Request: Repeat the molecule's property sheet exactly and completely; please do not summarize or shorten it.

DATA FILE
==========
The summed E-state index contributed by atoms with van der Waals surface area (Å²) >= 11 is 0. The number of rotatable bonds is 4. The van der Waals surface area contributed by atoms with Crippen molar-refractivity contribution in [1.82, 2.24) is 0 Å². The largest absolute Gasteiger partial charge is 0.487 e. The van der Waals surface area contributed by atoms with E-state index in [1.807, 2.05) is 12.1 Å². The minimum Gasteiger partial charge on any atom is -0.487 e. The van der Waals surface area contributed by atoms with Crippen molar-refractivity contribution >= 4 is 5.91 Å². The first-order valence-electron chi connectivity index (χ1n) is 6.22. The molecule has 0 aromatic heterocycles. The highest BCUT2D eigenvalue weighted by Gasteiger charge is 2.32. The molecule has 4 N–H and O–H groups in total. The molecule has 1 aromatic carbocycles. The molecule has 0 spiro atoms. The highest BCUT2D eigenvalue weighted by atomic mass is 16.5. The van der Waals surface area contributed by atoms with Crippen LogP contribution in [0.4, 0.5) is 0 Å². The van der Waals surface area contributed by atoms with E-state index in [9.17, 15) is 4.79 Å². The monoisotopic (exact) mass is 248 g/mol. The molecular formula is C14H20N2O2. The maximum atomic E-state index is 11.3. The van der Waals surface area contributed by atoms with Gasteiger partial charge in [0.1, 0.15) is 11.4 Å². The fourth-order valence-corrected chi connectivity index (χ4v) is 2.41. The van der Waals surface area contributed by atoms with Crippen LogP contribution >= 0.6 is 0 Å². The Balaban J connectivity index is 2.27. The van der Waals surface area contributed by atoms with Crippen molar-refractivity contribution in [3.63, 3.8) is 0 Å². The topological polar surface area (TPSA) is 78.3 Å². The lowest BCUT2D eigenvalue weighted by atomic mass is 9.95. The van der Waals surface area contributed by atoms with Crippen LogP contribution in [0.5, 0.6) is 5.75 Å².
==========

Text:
The summed E-state index contributed by atoms with van der Waals surface area (Å²) >= 11 is 0. The number of rotatable bonds is 4. The van der Waals surface area contributed by atoms with Crippen molar-refractivity contribution in [1.82, 2.24) is 0 Å². The largest absolute Gasteiger partial charge is 0.487 e. The van der Waals surface area contributed by atoms with E-state index in [1.807, 2.05) is 12.1 Å². The minimum Gasteiger partial charge on any atom is -0.487 e. The van der Waals surface area contributed by atoms with Crippen molar-refractivity contribution >= 4 is 5.91 Å². The first-order valence-electron chi connectivity index (χ1n) is 6.22. The molecule has 0 aromatic heterocycles. The highest BCUT2D eigenvalue weighted by Gasteiger charge is 2.32. The molecule has 4 N–H and O–H groups in total. The molecule has 1 aromatic carbocycles. The molecule has 0 spiro atoms. The highest BCUT2D eigenvalue weighted by atomic mass is 16.5. The van der Waals surface area contributed by atoms with Crippen LogP contribution in [0.4, 0.5) is 0 Å². The van der Waals surface area contributed by atoms with E-state index in [9.17, 15) is 4.79 Å². The monoisotopic (exact) mass is 248 g/mol. The molecular formula is C14H20N2O2. The maximum atomic E-state index is 11.3. The van der Waals surface area contributed by atoms with Gasteiger partial charge in [0.1, 0.15) is 11.4 Å². The fourth-order valence-corrected chi connectivity index (χ4v) is 2.41. The van der Waals surface area contributed by atoms with Crippen LogP contribution >= 0.6 is 0 Å². The Balaban J connectivity index is 2.27. The van der Waals surface area contributed by atoms with Crippen molar-refractivity contribution in [3.63, 3.8) is 0 Å². The topological polar surface area (TPSA) is 78.3 Å². The lowest BCUT2D eigenvalue weighted by atomic mass is 9.95. The van der Waals surface area contributed by atoms with Crippen LogP contribution in [0.5, 0.6) is 5.75 Å².